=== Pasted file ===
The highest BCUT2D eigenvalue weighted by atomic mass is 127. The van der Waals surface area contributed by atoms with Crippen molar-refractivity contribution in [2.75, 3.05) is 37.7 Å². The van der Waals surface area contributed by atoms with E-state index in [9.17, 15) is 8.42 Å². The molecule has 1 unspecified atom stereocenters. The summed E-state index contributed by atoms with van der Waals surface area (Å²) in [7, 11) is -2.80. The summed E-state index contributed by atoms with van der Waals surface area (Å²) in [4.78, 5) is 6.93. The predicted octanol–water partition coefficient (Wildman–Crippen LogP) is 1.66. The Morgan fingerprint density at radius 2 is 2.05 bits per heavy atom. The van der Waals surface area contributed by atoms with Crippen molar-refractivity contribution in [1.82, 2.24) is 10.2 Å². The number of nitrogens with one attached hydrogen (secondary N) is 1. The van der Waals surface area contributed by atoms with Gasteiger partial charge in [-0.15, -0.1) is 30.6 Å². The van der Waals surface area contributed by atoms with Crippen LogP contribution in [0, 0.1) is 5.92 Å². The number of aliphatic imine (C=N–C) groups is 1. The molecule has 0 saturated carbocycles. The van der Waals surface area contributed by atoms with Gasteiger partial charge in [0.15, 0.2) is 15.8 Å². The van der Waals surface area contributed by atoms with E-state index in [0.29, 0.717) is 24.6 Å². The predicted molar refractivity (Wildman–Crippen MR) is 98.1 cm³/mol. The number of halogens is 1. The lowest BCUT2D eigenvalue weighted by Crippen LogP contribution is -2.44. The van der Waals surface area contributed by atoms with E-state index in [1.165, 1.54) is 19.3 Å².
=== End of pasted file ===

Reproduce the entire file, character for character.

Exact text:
The highest BCUT2D eigenvalue weighted by atomic mass is 127. The van der Waals surface area contributed by atoms with Crippen molar-refractivity contribution in [2.75, 3.05) is 37.7 Å². The van der Waals surface area contributed by atoms with E-state index in [9.17, 15) is 8.42 Å². The molecule has 1 unspecified atom stereocenters. The summed E-state index contributed by atoms with van der Waals surface area (Å²) in [7, 11) is -2.80. The summed E-state index contributed by atoms with van der Waals surface area (Å²) in [4.78, 5) is 6.93. The predicted octanol–water partition coefficient (Wildman–Crippen LogP) is 1.66. The Morgan fingerprint density at radius 2 is 2.05 bits per heavy atom. The van der Waals surface area contributed by atoms with Crippen molar-refractivity contribution in [1.82, 2.24) is 10.2 Å². The number of nitrogens with one attached hydrogen (secondary N) is 1. The van der Waals surface area contributed by atoms with Gasteiger partial charge in [-0.15, -0.1) is 30.6 Å². The van der Waals surface area contributed by atoms with Crippen LogP contribution in [0, 0.1) is 5.92 Å². The number of aliphatic imine (C=N–C) groups is 1. The molecule has 0 saturated carbocycles. The van der Waals surface area contributed by atoms with Gasteiger partial charge in [0.15, 0.2) is 15.8 Å². The van der Waals surface area contributed by atoms with E-state index in [0.29, 0.717) is 24.6 Å². The predicted molar refractivity (Wildman–Crippen MR) is 98.1 cm³/mol. The number of halogens is 1. The lowest BCUT2D eigenvalue weighted by Crippen LogP contribution is -2.44. The van der Waals surface area contributed by atoms with E-state index in [1.165, 1.54) is 19.3 Å².